I might have a bone to pick with Thanksgiving.
I mean, I love a sleep-inducing, kitchen-trashing, dirty-every-pot-in-the-house, gain-five-pounds-in-one-day, deliciously decadent traditional Thanksgiving dinner just as much as the next person. Even when it means scrubbing mashed potatos off the radiator (courtesy of the 1 year old), sweet potatos off the fish tank (courtesy of the 3 year old with a really good arm), and fishing pie crumbs out from under the stove (that wouldn’t be my fault would it?). It’s like the ultimate in comfort food feasting shared with family and friends. And I’m not even sure I mind the added expenditures – a turkey dinner with all the trimmings adds up fast, especially for a family of 8 plus relatives. (My grocery budget is bleeding out, but that’s ok, the leftovers will sustain us for quite some time).
Thanksgiving is a great day to celebrate being together and being thankful for all that God has given us. Except that I think spending 1 day being thankful for 1 giant feast kind of defeats the purpose. Spending 1 day proclaiming our gratitude for our families, friends, jobs, food, warm homes, sports teams, toys, tech, and pets is just the tip of the iceberg. Hmm, maybe more like the size of an icecube. It just doesn’t cut the cranberry sauce, er, mustard.
Joy is born out of gratitude. Not just a one time, once a year spirit of thankfulness. Not just a once a day blessing on the dinner meal. But a life lived in constant gratittude to the Giver of all good gifts. I can’t help but wonder if, when I’m unhappy, its because I’m not being grateful? Today, I caught myself getting cranky because – just when I wanted to show the tiny humans a video on letters and the sounds they make - the computer decided to install 36 updates. 36! Tiny humans can’t wait that long. And apparently, grown up humans aren’t so good for 36 updates, either. But then I realized what a ‘first world’ problem that is. I’m feeling a little bit entitled here – to a clean, warm home, with lots of food, cars that go, tech constantly at my finger tips, while some people are struggling to find a meal or to live in a home with heat and electricity. I am so routinely blessed by what we consider to be basic necessities that I fail to appreciate them.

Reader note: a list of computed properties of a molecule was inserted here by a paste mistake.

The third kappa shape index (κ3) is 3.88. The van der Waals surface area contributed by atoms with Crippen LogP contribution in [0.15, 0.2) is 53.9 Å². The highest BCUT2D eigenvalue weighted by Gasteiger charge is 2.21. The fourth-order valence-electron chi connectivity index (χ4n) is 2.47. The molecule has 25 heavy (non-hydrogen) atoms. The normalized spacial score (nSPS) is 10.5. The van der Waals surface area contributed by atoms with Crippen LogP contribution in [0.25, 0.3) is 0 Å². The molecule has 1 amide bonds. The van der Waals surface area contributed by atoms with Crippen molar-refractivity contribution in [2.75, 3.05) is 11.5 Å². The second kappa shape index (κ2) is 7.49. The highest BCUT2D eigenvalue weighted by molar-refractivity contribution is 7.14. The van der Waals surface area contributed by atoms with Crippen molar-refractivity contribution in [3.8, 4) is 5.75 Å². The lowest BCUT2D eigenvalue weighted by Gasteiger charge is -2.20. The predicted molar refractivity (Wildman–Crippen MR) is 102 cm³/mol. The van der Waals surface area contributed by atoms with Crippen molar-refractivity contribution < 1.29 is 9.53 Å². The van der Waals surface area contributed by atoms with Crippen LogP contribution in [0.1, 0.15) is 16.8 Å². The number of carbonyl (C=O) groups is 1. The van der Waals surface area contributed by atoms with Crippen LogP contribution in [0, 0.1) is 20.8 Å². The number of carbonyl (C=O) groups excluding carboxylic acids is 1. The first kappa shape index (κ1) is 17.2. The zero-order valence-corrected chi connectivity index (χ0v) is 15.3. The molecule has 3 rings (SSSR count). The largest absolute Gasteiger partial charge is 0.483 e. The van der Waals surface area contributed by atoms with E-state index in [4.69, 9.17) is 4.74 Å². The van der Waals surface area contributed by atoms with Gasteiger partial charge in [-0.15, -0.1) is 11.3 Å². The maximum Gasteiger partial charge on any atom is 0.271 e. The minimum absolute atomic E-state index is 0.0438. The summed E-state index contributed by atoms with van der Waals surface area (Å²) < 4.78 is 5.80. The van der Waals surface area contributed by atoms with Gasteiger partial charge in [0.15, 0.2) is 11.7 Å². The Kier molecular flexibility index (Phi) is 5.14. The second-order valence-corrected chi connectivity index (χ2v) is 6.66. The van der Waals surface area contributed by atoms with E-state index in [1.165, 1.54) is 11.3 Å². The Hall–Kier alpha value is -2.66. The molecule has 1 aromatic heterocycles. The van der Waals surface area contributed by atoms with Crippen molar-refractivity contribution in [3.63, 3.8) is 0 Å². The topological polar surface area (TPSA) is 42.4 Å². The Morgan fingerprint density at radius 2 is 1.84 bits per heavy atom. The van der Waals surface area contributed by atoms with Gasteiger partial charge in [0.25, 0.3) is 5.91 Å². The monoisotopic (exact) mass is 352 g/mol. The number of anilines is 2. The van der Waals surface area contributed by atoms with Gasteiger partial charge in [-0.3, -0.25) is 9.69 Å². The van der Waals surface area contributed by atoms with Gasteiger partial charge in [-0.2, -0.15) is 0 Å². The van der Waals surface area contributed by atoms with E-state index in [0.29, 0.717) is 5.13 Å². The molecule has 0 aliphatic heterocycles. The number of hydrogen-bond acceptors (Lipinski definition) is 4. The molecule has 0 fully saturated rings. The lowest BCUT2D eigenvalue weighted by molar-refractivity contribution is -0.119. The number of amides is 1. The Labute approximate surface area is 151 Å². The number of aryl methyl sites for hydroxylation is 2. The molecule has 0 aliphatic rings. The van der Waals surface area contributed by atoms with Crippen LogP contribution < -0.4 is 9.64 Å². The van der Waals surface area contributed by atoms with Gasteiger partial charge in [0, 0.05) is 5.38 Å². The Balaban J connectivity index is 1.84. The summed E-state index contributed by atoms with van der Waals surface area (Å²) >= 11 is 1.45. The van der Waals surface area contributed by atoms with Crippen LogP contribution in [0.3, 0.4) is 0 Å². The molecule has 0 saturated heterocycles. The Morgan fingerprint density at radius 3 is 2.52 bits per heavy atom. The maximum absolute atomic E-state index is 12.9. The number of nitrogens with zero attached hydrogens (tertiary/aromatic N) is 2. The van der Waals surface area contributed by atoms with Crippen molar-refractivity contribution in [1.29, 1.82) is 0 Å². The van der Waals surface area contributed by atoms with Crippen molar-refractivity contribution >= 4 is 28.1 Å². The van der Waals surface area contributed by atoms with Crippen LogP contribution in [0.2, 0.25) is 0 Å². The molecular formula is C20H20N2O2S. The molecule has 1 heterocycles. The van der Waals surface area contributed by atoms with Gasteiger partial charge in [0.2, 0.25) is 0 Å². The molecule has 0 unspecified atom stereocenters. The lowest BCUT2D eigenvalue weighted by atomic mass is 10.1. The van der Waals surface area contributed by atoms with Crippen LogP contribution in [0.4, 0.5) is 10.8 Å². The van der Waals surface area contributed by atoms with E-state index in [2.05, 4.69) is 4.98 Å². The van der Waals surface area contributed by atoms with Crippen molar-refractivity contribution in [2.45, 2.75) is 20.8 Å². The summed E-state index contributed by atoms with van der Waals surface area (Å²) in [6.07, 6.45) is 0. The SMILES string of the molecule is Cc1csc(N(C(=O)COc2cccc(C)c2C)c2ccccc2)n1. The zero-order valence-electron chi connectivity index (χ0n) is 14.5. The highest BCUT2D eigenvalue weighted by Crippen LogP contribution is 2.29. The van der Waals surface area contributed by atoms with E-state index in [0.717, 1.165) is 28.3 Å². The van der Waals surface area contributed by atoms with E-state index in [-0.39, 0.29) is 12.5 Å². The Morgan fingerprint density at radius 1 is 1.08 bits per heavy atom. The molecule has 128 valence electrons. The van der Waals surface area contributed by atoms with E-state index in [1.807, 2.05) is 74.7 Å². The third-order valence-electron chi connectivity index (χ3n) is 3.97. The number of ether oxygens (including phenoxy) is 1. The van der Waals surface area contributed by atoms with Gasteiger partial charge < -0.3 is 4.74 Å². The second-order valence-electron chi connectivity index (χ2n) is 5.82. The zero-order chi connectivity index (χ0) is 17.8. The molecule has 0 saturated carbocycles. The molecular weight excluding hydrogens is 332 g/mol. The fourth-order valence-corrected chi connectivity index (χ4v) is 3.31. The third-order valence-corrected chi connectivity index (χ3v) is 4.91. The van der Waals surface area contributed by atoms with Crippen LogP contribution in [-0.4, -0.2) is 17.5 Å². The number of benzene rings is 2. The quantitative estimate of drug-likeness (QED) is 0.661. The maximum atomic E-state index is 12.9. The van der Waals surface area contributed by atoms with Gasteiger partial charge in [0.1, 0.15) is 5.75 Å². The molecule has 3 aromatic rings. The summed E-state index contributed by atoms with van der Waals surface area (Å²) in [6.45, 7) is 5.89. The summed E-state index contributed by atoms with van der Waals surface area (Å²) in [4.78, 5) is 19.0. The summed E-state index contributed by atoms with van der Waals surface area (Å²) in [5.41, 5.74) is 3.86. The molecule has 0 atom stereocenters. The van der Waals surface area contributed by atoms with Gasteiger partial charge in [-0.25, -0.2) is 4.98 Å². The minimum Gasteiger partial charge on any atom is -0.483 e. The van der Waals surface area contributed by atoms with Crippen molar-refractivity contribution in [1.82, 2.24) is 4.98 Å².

Last night, I lay in bed, listening to the quiet crackle of the fire slowly dying in the wood stove and the gentle hum of the baby monitor reminding me that my children were cozied up peacefully in their quilts. A kitty purring happily at my feet. A house-full of filled up tummies, snuggled up and warm, resting sweetly. The struggles of the day fading into the shadows of the night, as I try to pass them on to our God who never slumbers or sleeps.
This, I thought, is the real thanksgiving. It is beginning of contentment, the genesis of gratitude. Baby steps towards joy.